Political motives suspected as jobs on bench go unfilled
Seattle Times staff reporter
Finalists for the federal bench
A bipartisan panel of local lawyers has selected three candidates for a judicial vacancy on the U.S. District Court in Seattle. The White House did interviews in September but has yet to name a nominee. The finalists:
Marc Boman: Partner, Perkins Coie. Specialist in commercial litigation. Recipient of Washington State Bar Association's "Award of Merit" for long-term service to the bar. Served on Seattle Ethics and Election Commission from 1995 to 1998.
Richard Jones: King County Superior Court judge since 1994. Named 2004 "Judge of the Year" by King County Bar Association and Washington State Bar Association. Assistant U.S. attorney in Seattle, 1988 to 1994, associate at Bogle & Gates, 1983 to 1987.
Michael Rickert: Skagit County Superior Court judge since 1992. Previously Skagit County prosecutor, 1986 to 1992.
Source: Seattle Times reporting
Despite a process designed to keep politics out of judicial selections, some in the local legal community are wondering whether politics is behind a delay by the White House in filling two vacancies on the U.S. District Court in Western Washington.
A seat on the federal bench in Tacoma has been open since March 2005, and a seat on the federal bench in Seattle opened in July.
In both cases, a bipartisan panel of local attorneys screened applicants and sent three recommendations to the White House; since 1997, the president has picked his nominee from among three names chosen by such panels.
But the White House, in an unprecedented move, rejected all three candidates for the Tacoma vacancy. The office of White House Counsel Harriet Miers told the bipartisan panel that none of the candidates was sufficiently qualified and asked for three more nominees.
The decision troubled many local lawyers and judges who know the three spurned finalists. Sources close to the selection process, speaking on condition of anonymity, called the White House decision "appalling," "outrageous" and a "travesty," and suspect the White House already has a replacement in mind who was not on the list.
Republicans and Democrats alike said the candidates rejected by the White House were eminently qualified. One, confirmed by sources as Karen Strombom, is already a federal magistrate judge in Tacoma.
A new set of candidates for the Tacoma vacancy was sent to the White House in August, around the same time that candidates for the Seattle opening were proposed, sources said. A nomination still hasn't been made by the White House.
The finalists for the Seattle opening have heard nothing since they were interviewed by the White House in September. Nor has the selection committee, said co-chairs Jenny Durkan of Seattle and J. Vander Stoep of Chehalis.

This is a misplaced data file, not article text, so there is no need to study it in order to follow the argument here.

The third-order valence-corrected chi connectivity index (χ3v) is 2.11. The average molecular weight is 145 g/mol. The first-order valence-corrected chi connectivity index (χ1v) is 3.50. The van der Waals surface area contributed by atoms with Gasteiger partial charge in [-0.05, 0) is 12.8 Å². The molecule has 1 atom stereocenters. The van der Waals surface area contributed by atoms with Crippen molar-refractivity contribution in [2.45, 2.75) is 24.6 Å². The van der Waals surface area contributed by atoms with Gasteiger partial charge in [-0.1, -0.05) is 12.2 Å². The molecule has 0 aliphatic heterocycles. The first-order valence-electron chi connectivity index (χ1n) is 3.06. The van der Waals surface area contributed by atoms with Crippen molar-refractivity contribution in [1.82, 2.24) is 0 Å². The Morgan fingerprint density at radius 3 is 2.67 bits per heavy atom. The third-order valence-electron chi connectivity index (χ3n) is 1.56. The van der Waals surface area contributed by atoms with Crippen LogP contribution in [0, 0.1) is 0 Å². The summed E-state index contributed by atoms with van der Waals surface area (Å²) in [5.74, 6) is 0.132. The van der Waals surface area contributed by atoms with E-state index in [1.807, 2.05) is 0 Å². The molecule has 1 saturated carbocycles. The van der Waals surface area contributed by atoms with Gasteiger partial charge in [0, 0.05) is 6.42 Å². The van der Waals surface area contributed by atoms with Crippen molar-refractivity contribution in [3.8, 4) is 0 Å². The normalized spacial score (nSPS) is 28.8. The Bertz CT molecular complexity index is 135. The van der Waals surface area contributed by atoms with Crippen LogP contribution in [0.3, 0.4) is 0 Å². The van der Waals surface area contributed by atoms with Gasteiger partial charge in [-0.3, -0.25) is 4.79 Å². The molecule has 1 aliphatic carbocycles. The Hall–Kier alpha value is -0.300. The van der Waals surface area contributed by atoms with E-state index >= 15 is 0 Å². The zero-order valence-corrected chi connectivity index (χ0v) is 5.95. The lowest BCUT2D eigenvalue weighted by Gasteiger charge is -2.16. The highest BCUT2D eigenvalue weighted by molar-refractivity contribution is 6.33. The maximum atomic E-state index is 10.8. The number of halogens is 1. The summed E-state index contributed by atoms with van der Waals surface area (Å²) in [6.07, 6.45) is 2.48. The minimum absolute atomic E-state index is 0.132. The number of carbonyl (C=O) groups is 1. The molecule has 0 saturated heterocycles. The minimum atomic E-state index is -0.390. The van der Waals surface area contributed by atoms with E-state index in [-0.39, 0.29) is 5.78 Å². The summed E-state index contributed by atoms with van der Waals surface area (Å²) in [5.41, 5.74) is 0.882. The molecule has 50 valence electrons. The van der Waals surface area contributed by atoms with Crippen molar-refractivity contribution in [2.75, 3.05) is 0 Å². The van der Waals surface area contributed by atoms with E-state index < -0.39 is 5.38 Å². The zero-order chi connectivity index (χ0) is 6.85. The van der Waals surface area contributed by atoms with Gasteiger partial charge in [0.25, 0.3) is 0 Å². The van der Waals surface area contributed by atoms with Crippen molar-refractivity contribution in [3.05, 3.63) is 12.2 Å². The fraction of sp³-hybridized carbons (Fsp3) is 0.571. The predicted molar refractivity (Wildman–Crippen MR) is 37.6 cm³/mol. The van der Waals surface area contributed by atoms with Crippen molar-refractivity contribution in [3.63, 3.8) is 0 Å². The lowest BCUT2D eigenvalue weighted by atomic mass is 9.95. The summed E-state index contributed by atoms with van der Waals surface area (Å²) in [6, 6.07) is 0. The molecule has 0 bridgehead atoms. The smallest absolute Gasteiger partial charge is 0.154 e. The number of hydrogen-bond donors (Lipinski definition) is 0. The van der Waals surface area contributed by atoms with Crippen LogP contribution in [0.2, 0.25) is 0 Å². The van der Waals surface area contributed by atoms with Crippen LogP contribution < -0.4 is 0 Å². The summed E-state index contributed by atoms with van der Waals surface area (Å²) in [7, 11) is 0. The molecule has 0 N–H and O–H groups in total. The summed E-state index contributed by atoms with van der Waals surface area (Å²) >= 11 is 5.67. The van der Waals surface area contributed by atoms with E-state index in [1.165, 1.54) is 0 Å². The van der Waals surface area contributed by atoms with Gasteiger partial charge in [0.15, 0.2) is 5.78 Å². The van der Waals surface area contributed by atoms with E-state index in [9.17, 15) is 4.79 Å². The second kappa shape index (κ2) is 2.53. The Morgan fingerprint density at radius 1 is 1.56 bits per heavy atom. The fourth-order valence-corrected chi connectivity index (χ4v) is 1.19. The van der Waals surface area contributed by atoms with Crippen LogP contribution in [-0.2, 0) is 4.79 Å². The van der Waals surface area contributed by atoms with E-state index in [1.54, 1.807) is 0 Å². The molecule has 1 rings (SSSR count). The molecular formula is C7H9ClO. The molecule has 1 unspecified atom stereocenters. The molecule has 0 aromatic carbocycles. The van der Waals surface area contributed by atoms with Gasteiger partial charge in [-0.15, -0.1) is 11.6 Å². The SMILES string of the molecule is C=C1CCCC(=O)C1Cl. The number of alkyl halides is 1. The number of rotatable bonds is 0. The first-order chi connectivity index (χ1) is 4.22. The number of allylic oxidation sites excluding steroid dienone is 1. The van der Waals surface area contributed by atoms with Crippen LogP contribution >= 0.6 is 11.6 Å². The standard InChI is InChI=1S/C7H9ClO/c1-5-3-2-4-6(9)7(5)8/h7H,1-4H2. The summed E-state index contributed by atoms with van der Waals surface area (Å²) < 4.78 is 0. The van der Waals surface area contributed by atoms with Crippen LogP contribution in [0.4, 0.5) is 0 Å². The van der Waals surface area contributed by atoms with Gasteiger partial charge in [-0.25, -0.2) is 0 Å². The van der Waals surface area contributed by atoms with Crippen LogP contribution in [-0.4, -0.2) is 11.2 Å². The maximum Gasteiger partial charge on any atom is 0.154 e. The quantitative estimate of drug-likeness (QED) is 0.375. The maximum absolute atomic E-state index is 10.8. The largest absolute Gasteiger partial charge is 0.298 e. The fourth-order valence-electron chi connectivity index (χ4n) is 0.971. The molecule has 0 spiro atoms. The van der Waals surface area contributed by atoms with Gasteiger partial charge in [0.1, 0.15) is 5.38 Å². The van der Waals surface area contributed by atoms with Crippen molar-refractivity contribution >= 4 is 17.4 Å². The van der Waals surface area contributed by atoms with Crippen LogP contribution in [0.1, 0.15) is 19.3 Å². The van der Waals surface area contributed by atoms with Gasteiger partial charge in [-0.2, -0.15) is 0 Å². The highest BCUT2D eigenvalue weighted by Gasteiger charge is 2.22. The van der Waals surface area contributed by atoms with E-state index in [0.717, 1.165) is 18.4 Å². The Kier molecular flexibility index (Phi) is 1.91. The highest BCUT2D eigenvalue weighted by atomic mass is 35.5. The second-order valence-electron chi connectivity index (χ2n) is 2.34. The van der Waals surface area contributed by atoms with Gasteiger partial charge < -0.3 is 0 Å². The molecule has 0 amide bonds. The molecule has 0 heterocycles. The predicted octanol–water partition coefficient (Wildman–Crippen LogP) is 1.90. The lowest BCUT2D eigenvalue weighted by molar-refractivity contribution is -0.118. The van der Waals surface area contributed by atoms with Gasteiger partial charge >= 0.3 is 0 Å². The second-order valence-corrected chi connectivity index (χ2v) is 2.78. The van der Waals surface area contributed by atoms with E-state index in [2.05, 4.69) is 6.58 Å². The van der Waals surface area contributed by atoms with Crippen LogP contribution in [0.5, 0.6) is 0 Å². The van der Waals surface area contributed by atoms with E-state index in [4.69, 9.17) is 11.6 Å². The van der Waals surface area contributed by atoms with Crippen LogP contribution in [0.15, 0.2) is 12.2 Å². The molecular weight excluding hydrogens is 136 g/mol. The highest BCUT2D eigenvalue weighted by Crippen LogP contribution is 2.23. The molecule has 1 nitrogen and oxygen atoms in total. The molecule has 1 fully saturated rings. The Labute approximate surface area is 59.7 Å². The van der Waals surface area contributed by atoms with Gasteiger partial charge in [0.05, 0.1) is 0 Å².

According to several sources close to the merit panel, the candidates selected for the Seattle vacancy were King County Superior Court Judge Richard Jones, Skagit County Superior Court Judge Michael Rickert and Marc Boman, a partner at the Perkins Coie law firm.
Rickert confirmed he was interviewed at the White House on Sept. 6. Jones and Boman declined to comment.
"It's an honor to be considered," Rickert said. "To have a dog in the hunt is very nice."
The delay has raised questions in local legal circles about whether the White House might again reject a merit panel's recommendations, or choose its own nominee.
The questions intensified when rumors surfaced that John McKay, the U.S. Attorney for Western Washington, was also interviewed by the White House Counsel's Office. McKay said last summer he applied for the Seattle vacancy, and many local lawyers considered him the front-runner for the job.
The Seattle Times confirmed that McKay traveled to Washington, D.C., to meet with White House officials about the vacancy, but sources said it was not clear if it was a formal job interview.
McKay declined to confirm or deny that the meeting took place.
"I'm not in a position to comment on this midprocess," McKay said. "I'm going to wait for the White House to make a decision along with everybody else."
If President Bush nominates McKay rather than one of the three judges selected by the bipartisan merit panel, it would be the second significant snub of the process by the White House in less than a year, judicial observers said.
The merit-panel process started in 1997 after an agreement initially hammered out by Democratic Sen. Patty Murray, and former Republican Sen. Slade Gorton and the Clinton administration.
A letter from former White House Counsel Alberto Gonzales to Murray in March 2002 made it clear the Bush administration reserved the right to go its own way with judicial nominations.
"All parties have agreed that [bipartisan panels] can be a source for identifying and evaluating candidates," wrote Gonzales, who is now attorney general. "I also propose that neither the president nor you be bound to adhere to the [panels'] evaluations in all instances."
The White House declined to shed light on any of the developments.
"As far as nominations always go, we don't speculate or comment until the process has been completed and the president is ready to make his announcement," said Peter Watkins, a White House spokesman.
Vander Stoep said he does not know when Bush will select his nominees.
"I know the White House wants to move as quickly as possible, and I know the senators want to move as quickly as possible," Vander Stoep said. Durkan said she is hopeful that the White House will abide by the process that has worked to name judges in Washington for the past decade, but she is not making predictions.
"Any of the candidates [for the Seattle vacancy] would serve the president and the country incredibly well," Durkan said. "But that's what I thought about Tacoma."
David Bowermaster: 206-464-2724 or firstname.lastname@example.org
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